The MTA sent out an odd notice on Monday, stating that trains had to skip the 72nd Street station on the Broadway line because of a “dust condition.”
2 and 3 service changes and delays are in effect because of a dust condition at 72 St. See https://t.co/gYecYgUkcv
— NYCT Subway (@NYCTSubway) November 27, 2017
The dust was originally thought to be smoke, according to the Daily News. People were apparently having trouble breathing on Sunday night too because of the poor air quality.
I took the 1 train uptown last night from 14th street to 72nd. Took me half an hour. Most of that was between 42nd and 72nd. We crawled along the line. The dust was so bad that my lungs didn’t go back to feeling normal until some time afterwards.
— Chaim Dauermann (@ChaimDauermann) November 27, 2017
The MTA says it was caused by a dust cloud formed when workers scraped gunk out of drains and troughs.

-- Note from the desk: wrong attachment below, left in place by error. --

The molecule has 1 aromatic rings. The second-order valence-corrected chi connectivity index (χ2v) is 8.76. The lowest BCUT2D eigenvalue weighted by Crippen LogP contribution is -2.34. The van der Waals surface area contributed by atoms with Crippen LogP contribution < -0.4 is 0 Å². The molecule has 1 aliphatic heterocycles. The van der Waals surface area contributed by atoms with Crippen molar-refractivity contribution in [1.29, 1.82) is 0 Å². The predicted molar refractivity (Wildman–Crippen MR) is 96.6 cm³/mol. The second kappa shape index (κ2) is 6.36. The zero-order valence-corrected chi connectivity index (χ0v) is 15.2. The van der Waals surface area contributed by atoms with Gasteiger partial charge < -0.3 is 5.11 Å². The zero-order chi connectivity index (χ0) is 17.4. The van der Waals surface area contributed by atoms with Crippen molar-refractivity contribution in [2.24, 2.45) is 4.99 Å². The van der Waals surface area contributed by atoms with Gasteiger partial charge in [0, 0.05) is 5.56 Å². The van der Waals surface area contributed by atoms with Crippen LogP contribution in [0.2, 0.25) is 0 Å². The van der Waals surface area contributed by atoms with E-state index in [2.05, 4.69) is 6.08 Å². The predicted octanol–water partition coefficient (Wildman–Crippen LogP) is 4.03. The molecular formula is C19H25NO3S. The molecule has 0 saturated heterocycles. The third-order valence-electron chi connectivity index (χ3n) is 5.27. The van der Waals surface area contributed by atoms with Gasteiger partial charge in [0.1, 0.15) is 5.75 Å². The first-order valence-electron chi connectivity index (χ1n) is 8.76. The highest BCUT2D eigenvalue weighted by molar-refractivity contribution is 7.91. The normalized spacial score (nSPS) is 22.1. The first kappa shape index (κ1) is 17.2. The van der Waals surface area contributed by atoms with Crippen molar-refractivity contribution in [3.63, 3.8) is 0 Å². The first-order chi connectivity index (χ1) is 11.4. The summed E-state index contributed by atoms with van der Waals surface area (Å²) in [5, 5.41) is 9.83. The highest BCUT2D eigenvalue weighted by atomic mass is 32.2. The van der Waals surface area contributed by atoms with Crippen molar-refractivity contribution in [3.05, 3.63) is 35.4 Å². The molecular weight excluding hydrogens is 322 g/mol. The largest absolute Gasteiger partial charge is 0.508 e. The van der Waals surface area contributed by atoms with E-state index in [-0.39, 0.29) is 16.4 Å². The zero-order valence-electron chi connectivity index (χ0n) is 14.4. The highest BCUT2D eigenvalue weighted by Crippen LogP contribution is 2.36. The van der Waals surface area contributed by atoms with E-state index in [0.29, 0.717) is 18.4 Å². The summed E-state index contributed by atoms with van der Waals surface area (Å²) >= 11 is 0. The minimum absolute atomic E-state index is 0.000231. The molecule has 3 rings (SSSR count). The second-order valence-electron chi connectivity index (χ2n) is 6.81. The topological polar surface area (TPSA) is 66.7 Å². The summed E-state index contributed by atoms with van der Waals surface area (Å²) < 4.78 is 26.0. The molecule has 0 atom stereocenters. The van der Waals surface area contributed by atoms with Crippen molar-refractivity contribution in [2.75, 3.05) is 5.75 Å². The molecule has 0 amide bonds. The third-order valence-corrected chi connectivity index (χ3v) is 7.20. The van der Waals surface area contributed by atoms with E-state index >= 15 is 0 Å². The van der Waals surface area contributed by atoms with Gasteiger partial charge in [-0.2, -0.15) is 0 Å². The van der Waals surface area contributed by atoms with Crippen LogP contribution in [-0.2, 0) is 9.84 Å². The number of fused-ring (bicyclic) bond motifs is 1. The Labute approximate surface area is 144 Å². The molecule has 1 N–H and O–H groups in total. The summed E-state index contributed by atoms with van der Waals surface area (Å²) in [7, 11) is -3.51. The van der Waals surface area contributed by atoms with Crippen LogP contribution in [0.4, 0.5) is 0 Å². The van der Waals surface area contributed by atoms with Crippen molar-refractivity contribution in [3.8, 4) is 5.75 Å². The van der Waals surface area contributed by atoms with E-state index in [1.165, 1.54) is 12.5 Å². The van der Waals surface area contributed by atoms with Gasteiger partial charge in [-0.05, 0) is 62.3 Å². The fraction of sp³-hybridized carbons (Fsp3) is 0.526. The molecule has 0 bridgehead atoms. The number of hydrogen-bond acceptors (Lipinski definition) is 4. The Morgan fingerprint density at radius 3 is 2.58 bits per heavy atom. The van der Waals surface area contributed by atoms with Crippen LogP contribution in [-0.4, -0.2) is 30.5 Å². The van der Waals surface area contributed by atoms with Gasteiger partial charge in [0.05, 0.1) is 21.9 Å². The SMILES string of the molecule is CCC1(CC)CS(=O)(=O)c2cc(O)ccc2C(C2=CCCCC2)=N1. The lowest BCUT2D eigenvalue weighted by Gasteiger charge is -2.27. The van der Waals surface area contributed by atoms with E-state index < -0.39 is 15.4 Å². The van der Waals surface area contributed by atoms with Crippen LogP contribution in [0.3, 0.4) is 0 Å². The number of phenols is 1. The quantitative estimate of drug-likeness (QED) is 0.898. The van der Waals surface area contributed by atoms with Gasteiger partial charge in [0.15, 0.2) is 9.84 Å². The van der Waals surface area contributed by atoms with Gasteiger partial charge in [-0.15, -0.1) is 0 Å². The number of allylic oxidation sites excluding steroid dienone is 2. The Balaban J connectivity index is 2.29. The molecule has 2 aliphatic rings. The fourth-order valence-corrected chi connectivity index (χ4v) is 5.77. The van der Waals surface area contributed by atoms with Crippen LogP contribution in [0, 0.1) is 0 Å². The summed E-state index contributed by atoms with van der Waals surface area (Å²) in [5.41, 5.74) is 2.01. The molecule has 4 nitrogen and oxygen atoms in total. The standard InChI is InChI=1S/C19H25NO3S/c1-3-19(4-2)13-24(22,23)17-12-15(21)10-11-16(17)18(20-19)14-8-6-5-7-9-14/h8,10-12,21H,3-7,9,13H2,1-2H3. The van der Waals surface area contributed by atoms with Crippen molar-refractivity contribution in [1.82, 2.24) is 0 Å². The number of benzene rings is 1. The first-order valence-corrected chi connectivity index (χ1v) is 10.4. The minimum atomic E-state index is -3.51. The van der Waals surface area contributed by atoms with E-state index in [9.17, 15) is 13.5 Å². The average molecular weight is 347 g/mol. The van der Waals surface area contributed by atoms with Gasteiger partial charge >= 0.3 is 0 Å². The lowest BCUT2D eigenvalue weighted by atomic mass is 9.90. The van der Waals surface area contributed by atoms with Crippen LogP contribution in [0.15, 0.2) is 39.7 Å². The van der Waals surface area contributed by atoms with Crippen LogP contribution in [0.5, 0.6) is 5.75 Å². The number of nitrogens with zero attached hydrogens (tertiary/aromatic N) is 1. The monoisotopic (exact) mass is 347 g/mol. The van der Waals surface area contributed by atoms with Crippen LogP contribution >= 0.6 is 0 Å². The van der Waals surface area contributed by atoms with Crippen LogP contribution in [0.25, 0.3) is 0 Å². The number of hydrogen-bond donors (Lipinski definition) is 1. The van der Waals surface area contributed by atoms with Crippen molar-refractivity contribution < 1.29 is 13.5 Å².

“The work involved scraping the roadbed of nontoxic sediment and caked dirt composed of trash, newspaper, lint and hairs from the throngs of commuters who pass through the station every day.
Tarek said it was unusual that the gunk would dry up and create a dust cloud, but the area was parched and arriving trains kicked up the dirt.”
A transit blogger also weighed in.
So I've heard more about this morning's dust condition. It's related to part of the Subway Action Plan related to ROW maintenance. Material related to drain cleaning dried out too soon and turned to dust. I have no idea what anyone was breathing.
— Second Ave. Sagas (@2AvSagas) November 27, 2017
File photo of 72nd Street station.